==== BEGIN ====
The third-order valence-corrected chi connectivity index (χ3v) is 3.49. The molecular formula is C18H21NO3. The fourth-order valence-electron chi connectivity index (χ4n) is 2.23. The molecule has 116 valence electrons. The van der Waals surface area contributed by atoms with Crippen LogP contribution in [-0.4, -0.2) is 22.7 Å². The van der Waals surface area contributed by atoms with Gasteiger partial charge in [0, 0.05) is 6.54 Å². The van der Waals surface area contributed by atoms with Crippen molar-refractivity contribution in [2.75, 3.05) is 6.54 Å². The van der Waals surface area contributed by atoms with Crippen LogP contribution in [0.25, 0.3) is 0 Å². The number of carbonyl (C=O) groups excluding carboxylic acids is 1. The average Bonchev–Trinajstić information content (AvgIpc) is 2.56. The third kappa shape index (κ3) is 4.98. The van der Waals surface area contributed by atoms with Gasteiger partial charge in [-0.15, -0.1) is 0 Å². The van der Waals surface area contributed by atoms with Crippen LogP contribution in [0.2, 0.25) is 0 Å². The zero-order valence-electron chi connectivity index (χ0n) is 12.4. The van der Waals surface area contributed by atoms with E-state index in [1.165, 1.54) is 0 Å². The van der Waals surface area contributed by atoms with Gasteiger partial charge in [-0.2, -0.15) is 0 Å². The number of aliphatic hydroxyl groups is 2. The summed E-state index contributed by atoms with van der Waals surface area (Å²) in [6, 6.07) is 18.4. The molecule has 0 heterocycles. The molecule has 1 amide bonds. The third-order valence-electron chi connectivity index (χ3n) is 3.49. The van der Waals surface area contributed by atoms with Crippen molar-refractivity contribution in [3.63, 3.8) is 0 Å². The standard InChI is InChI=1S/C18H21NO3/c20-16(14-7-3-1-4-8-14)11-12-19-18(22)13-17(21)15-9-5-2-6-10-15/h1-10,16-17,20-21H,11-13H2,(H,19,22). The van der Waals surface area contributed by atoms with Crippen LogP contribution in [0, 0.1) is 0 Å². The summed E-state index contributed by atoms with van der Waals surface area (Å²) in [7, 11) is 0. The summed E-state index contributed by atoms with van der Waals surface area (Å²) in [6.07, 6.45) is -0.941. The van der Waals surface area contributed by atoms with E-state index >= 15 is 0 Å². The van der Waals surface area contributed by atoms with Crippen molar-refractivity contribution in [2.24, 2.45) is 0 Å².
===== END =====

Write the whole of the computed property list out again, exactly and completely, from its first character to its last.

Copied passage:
The third-order valence-corrected chi connectivity index (χ3v) is 3.49. The molecular formula is C18H21NO3. The fourth-order valence-electron chi connectivity index (χ4n) is 2.23. The molecule has 116 valence electrons. The van der Waals surface area contributed by atoms with Crippen LogP contribution in [-0.4, -0.2) is 22.7 Å². The van der Waals surface area contributed by atoms with Gasteiger partial charge in [0, 0.05) is 6.54 Å². The van der Waals surface area contributed by atoms with Crippen molar-refractivity contribution in [2.75, 3.05) is 6.54 Å². The van der Waals surface area contributed by atoms with Crippen LogP contribution in [0.25, 0.3) is 0 Å². The number of carbonyl (C=O) groups excluding carboxylic acids is 1. The average Bonchev–Trinajstić information content (AvgIpc) is 2.56. The third kappa shape index (κ3) is 4.98. The van der Waals surface area contributed by atoms with Gasteiger partial charge in [-0.15, -0.1) is 0 Å². The van der Waals surface area contributed by atoms with Crippen LogP contribution in [0.2, 0.25) is 0 Å². The zero-order valence-electron chi connectivity index (χ0n) is 12.4. The van der Waals surface area contributed by atoms with E-state index in [1.165, 1.54) is 0 Å². The van der Waals surface area contributed by atoms with Gasteiger partial charge in [-0.2, -0.15) is 0 Å². The number of aliphatic hydroxyl groups is 2. The summed E-state index contributed by atoms with van der Waals surface area (Å²) in [6, 6.07) is 18.4. The molecule has 0 heterocycles. The molecule has 1 amide bonds. The third-order valence-electron chi connectivity index (χ3n) is 3.49. The van der Waals surface area contributed by atoms with Crippen molar-refractivity contribution in [3.63, 3.8) is 0 Å². The standard InChI is InChI=1S/C18H21NO3/c20-16(14-7-3-1-4-8-14)11-12-19-18(22)13-17(21)15-9-5-2-6-10-15/h1-10,16-17,20-21H,11-13H2,(H,19,22). The van der Waals surface area contributed by atoms with Crippen LogP contribution in [0, 0.1) is 0 Å². The summed E-state index contributed by atoms with van der Waals surface area (Å²) in [7, 11) is 0. The summed E-state index contributed by atoms with van der Waals surface area (Å²) in [6.07, 6.45) is -0.941. The van der Waals surface area contributed by atoms with E-state index >= 15 is 0 Å². The van der Waals surface area contributed by atoms with Crippen molar-refractivity contribution in [2.24, 2.45) is 0 Å².